Florida’s new “Buy Local Orlando” initiative, set to launch May 1, conjures up pleasing images of farmer’s market produce and goods hand-crafted by local artisans. With the words “buy local” in the program’s title, it makes sense to assume that the participating merchants are locally-based. The widespread locavore movement, after all, is just that: local.
But Orlando’s local program is anything but. The first tip-off? It’s launched in conjunction with the Disney Entrepreneur Center. Not exactly the name that comes to mind when you think of supporting local businesses. But then again, neither is McDonald’s — but according to “Buy Local Orlando” program guidelines, the fast food chain qualifies as a local merchant.
So if McDonald’s is classified as local according to city standards, who isn’t? A backyard farmer selling his produce on the street corner, that’s whom. Last I checked, he isn’t going to have a “current city-issued tax business tax receipt number”, which is what it takes to be participate in “Buy Local Orlando”.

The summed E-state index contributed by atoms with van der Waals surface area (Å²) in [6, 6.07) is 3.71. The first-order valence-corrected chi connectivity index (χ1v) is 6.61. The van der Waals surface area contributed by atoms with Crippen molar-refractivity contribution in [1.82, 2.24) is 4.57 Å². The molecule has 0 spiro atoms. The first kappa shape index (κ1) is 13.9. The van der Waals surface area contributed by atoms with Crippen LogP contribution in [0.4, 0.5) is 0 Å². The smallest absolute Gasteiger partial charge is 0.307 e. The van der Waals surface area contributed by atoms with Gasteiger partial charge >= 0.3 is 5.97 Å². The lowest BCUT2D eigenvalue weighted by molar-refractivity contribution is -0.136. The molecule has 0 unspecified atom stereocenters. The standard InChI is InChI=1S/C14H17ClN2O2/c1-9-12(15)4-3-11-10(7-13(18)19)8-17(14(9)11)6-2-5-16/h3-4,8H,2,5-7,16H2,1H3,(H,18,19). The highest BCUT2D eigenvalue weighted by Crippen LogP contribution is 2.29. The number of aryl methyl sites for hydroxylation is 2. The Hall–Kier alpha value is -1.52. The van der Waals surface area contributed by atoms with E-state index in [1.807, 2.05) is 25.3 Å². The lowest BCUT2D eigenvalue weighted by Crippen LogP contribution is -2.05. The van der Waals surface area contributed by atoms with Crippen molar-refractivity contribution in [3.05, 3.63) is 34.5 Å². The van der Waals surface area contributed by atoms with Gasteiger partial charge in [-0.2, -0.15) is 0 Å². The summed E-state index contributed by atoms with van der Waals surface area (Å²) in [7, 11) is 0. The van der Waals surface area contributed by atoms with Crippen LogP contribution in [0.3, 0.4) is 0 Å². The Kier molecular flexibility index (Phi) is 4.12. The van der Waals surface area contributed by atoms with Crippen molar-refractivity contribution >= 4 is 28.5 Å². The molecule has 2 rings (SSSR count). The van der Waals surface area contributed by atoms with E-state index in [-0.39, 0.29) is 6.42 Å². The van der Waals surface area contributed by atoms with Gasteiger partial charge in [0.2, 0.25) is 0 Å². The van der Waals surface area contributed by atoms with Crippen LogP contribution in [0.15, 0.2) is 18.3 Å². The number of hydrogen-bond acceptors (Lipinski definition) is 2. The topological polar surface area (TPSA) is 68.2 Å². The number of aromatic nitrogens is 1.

Participating businesses are also required pay the city $49 per fiscal year to participate — $99 if the application is submitted after May 1st. In return, merchants –who will offer discounts to consumers carrying a “Buy Local” card– are given free promotional materials as well as access to events at the Disney Entrepreneur Center.
Orlando Mayor Buddy Dyer, who founded the program with Disney, “wanted to look at what it could do on a local basis.” By local basis, it is clear that he means the local tax base, not the local laborer.
Image via Natalie Maynor on Flickr under a Creative Commons License